The Upper Mississippi River is known for its pristine water quality near its headwaters in north-central Minnesota.
But just downstream, too much sediment — small particles of sand, silt and clay — is a problem for the iconic river.
A new study released this week reports that significant efforts to reduce sediment will be needed for the Mississippi’s upper reaches to meet state water quality standards.
The Minnesota Pollution Control Agency issued the draft report, which focuses on roughly 150 miles of the Mississippi, from the point where it’s joined by the Swan River near Grand Rapids, to its confluence with the Crow Wing River near Brainerd.
That stretch of the Mississippi, as it meanders through Aitkin and Crow Wing counties, is on the state’s list of impaired waters because of the amount of suspended solids, or sediment, in the water.
A major culprit behind the sediment problem: The region around the river’s upper reaches is made up of fine soils that erode easily, said Meghan Funke, a water resources engineer with EOR, a consulting firm that helped draft the report.
But there are human-created causes, too. The Upper Mississippi has several dams, which store water in reservoirs and release it throughout the summer to control floods. That means the river tends to have more water flowing between its banks throughout the year, not just during the spring snow melt, Funke said.
“Because the water levels are higher, there’s just more chance for bank erosion,” she said. As banks erode, more of that soil ends up downstream.
Forests and other deep-rooted plants within the river’s buffers help slow runoff and reduce erosion, Funke said. But over time, people have cleared the forests and vegetation for farming and development, exposing the soil and leaving it less stable.
Historically, landowners also created ditches to drain peat land for farming, which carry water to the river more quickly, said Anna Bosch, watershed project manager with the MPCA.
“All of those ditches really contribute a lot of extra water into the river every time there's a rain event,” Bosch said. “That sort of concentrates the flows and increases the amount of sediment that then gets into the system.”
Sediment doesn’t pose a health threat for people, but it can increase water treatment costs for communities that get their drinking water from the river, Bosch said. Soil particles also can carry other pollutants, such as phosphorus and nitrogen, that can affect the river’s health.
And excess sediment can have an impact on the fish and bugs that live in the river, Bosch said. It can bury the riverbeds that fish use for spawning and reduce the amount of light that penetrates the water, depriving aquatic plants of sunlight.
In addition, soil particles absorb warmth from the sun, increasing the water temperature in streams and rivers.
A challenging fix
The draft report is a follow-up to a 2017 MPCA study, which identified excess sediment as a problem in this stretch of the Upper Mississippi.
The reviews are part of the state’s efforts to document the health of all 80 major watersheds in the state. The Upper Mississippi was one of the first large rivers in the state to be assessed.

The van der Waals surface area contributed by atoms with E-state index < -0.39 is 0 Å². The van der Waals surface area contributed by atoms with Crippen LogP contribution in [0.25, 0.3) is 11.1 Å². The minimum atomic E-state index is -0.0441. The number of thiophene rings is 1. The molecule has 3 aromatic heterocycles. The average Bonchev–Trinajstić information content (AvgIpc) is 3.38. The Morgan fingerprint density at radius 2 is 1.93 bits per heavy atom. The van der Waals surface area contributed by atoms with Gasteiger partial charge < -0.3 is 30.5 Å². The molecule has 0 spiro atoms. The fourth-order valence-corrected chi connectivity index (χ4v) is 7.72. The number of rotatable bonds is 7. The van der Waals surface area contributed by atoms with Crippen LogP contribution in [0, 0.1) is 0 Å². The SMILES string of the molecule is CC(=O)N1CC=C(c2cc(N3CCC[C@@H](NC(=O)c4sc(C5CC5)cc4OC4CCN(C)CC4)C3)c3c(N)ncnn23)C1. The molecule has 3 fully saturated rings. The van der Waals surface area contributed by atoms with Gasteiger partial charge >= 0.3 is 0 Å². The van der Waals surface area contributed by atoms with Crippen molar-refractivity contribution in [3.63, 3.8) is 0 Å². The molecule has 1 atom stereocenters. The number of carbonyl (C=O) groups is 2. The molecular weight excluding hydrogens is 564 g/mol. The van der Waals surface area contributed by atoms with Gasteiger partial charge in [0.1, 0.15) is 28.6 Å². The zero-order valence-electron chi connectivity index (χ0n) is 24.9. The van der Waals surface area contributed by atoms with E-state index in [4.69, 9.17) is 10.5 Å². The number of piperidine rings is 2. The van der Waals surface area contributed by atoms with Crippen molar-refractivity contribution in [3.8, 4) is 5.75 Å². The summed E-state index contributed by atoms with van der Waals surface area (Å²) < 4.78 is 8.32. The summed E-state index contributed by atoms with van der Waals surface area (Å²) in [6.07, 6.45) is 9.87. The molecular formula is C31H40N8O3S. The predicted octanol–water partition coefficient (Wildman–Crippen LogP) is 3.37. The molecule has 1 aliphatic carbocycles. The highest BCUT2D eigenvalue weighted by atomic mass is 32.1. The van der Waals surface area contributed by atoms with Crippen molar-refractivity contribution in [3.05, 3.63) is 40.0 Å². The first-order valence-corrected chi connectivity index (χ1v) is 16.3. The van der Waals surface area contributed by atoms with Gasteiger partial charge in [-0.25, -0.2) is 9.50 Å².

The federal Clean Water Act requires the state to identify the maximum amount of a pollutant that a lake or river can take on and still meet water quality standards.
The draft report says sediment in the Mississippi needs to be reduced by about 60 percent from the Swan River near Grand Rapids to the Pine River, and by 25 percent from the Pine River to the Crow Wing River near Brainerd.
That’s a lofty goal, especially since most of the sources of the sediment aren’t regulated by government. Wastewater and stormwater systems — which do require a government permit — contribute only a small fraction of the sediment in the river, Funke said.
It’s trickier to get at the major sources of sediment cited in the report, including increased water flow from dams and ditches, livestock trampling the riverbanks and people replacing forests with development or shallow-rooted lawns and crops.
Protecting a buffer of forest and vegetated land through conservation easements, the report says, is critical to the efforts to improve the river’s water quality.
That’s already happening, to some degree. In one case, the Mississippi Headwaters Habitat Corridor Project, launched in 2016 by the Mississippi Headwaters Board, has preserved more than 38 miles of shoreline along the Upper Mississippi.
Nonprofit conservation groups are working together to protect the forestland in the region from being converted to farms or development, said Todd Holman, Mississippi headwaters program director for the nonprofit Nature Conservancy’s Brainerd office.
One of the challenges in trying to reduce erosion is the heavy rainfalls that are occurring more often than in the past, Holman said.
“It’s just very difficult, because we can’t control the frequency and the volume of those rain events,” he said. “But we can work to armor the shore by identifying the most important properties to keep forested, to keep in a natural state.”
The MPCA report suggests other strategies for reducing erosion, including working with landowners to plant buffers of trees and vegetation, to keep livestock away from the river banks. The total cost of all these efforts is estimated at more than $17 million.
The public has until Sept. 16 to comment on the findings of the draft report, which will then be submitted to the U.S. Environmental Protection Agency for approval.
Bosch said Minnesotans have a responsibility to take care of the Mississippi headwaters region for the rest of the country that uses it downstream.
“Everything that we can do to protect it benefits ourselves and everyone in the rest of the basin,” she said.
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